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  • Print publication year: 2012
  • Online publication date: December 2012

19 - From measures to celestial coordinates

from Part IV - From detected photons to the celestial sphere



The goal of this book is to present an introduction to the techniques of astrometry and to highlight several applications of those techniques to the solution of current problems of astrophysical interest. In some cases we require the absolute positions of objects to establish reference frames and systems, while in others we need the change in position with time to obtain the distances and tangential velocities of the objects. The astrometric procedures necessary to solve those problems have been laid out in considerable detail by Konig (1933, 1962), Smart (1931), and others, so we will summarize the methods used to transform raw coordinate measurements of celestial objects on photographic plates and CCDs to their corresponding coordinates on the celestial sphere. We recommend that the reader consult the above references where clarification is needed. Once we have the desired celestial coordinates and their changes with time that yield parallaxes and proper motions, we can then create catalogs of those quantities and apply them to the solution of problems in galactic structure, the masses of stars, membership in star clusters, dynamical studies of objects in the Solar System, and extrasolar planets, and to help to set limits to some cosmological models.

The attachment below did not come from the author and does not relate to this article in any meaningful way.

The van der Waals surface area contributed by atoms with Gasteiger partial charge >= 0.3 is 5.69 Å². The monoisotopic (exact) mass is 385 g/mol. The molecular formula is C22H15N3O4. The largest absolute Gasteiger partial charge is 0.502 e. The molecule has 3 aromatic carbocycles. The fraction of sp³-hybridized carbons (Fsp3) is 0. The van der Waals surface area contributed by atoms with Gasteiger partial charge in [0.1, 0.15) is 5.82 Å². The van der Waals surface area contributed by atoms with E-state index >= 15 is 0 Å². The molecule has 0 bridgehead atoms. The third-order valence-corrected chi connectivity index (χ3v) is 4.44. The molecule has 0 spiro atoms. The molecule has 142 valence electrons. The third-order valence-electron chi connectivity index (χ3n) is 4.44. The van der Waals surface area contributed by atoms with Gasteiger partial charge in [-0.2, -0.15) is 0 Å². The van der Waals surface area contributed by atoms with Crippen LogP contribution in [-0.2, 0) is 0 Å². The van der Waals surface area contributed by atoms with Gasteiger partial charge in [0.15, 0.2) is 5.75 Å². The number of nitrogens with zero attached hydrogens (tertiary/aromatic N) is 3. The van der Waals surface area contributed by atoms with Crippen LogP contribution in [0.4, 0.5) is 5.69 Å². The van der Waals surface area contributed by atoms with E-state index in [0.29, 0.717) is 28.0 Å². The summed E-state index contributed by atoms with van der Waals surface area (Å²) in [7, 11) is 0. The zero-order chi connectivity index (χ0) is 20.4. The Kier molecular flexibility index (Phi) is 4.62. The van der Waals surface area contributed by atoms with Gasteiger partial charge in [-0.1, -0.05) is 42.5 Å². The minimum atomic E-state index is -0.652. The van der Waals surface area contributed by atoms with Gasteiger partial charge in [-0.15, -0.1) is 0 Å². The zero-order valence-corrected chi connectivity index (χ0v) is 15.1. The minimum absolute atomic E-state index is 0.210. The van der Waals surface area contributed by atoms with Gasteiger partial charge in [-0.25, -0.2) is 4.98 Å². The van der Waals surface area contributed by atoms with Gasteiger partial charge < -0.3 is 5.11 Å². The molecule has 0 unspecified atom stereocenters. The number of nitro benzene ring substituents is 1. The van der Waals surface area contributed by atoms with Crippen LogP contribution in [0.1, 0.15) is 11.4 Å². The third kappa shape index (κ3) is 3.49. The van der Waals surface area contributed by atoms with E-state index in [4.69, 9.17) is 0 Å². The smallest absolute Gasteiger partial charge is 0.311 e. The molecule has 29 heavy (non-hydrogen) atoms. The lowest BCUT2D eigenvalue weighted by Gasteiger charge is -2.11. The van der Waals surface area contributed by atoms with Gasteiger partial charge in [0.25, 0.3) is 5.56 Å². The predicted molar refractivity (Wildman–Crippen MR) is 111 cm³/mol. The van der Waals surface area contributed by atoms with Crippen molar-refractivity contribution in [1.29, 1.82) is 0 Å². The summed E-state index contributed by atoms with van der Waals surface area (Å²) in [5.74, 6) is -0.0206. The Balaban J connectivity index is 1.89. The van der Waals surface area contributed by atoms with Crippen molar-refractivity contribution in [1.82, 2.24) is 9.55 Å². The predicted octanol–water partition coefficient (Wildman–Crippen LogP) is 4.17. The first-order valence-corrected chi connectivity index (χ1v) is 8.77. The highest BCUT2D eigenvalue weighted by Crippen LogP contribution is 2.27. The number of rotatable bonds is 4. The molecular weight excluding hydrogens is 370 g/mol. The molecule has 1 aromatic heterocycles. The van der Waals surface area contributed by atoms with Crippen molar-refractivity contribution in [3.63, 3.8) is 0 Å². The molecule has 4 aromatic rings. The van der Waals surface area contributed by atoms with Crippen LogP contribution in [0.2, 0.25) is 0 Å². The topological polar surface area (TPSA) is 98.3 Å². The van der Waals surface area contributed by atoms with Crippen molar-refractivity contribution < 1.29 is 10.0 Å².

Telescope and detector alignment

We normally assume that our telescope and detector have been carefully aligned so that the image quality will be optimum over the field of view (FOV). However, even if the apparent image quality is good over the FOV, it may be that residual misalignments remain that complicate the transformation from detector to sky. Quite often, high-order polynomials are used to absorb the effects of those misalignments. Unfortunately, that procedure obscures the interpretation of the transformation terms and can lead to spurious and/or lower-accuracy results.

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